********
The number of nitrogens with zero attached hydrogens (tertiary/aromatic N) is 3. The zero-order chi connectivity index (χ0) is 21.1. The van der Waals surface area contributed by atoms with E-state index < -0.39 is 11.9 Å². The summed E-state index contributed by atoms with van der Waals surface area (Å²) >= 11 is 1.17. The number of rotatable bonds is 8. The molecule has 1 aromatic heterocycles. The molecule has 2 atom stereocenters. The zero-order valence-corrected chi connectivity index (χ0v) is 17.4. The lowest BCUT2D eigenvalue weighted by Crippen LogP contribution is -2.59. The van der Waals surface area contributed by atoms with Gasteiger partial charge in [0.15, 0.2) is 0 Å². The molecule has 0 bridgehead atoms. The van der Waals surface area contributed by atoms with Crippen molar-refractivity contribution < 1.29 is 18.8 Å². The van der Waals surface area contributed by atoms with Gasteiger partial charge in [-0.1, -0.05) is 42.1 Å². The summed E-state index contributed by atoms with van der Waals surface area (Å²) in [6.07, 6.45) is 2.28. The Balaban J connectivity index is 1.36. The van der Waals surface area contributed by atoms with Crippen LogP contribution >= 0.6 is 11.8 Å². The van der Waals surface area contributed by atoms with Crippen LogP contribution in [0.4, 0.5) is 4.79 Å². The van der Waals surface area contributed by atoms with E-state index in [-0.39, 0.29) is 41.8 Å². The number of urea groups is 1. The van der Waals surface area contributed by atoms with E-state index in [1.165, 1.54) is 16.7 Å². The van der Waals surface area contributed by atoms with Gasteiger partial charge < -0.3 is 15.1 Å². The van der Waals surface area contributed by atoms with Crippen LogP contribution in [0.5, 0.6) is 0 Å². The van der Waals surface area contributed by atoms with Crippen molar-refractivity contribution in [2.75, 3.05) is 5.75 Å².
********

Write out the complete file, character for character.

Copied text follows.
The number of nitrogens with zero attached hydrogens (tertiary/aromatic N) is 3. The zero-order chi connectivity index (χ0) is 21.1. The van der Waals surface area contributed by atoms with E-state index < -0.39 is 11.9 Å². The summed E-state index contributed by atoms with van der Waals surface area (Å²) >= 11 is 1.17. The number of rotatable bonds is 8. The molecule has 1 aromatic heterocycles. The molecule has 2 atom stereocenters. The zero-order valence-corrected chi connectivity index (χ0v) is 17.4. The lowest BCUT2D eigenvalue weighted by Crippen LogP contribution is -2.59. The van der Waals surface area contributed by atoms with Gasteiger partial charge in [0.15, 0.2) is 0 Å². The molecule has 0 bridgehead atoms. The van der Waals surface area contributed by atoms with Crippen molar-refractivity contribution < 1.29 is 18.8 Å². The van der Waals surface area contributed by atoms with Gasteiger partial charge in [-0.1, -0.05) is 42.1 Å². The summed E-state index contributed by atoms with van der Waals surface area (Å²) in [6.07, 6.45) is 2.28. The Balaban J connectivity index is 1.36. The van der Waals surface area contributed by atoms with Crippen LogP contribution >= 0.6 is 11.8 Å². The van der Waals surface area contributed by atoms with Crippen LogP contribution in [0.4, 0.5) is 4.79 Å². The van der Waals surface area contributed by atoms with E-state index in [-0.39, 0.29) is 41.8 Å². The number of urea groups is 1. The van der Waals surface area contributed by atoms with E-state index in [1.165, 1.54) is 16.7 Å². The van der Waals surface area contributed by atoms with Gasteiger partial charge < -0.3 is 15.1 Å². The van der Waals surface area contributed by atoms with Crippen LogP contribution in [0.5, 0.6) is 0 Å². The van der Waals surface area contributed by atoms with Crippen molar-refractivity contribution in [2.75, 3.05) is 5.75 Å².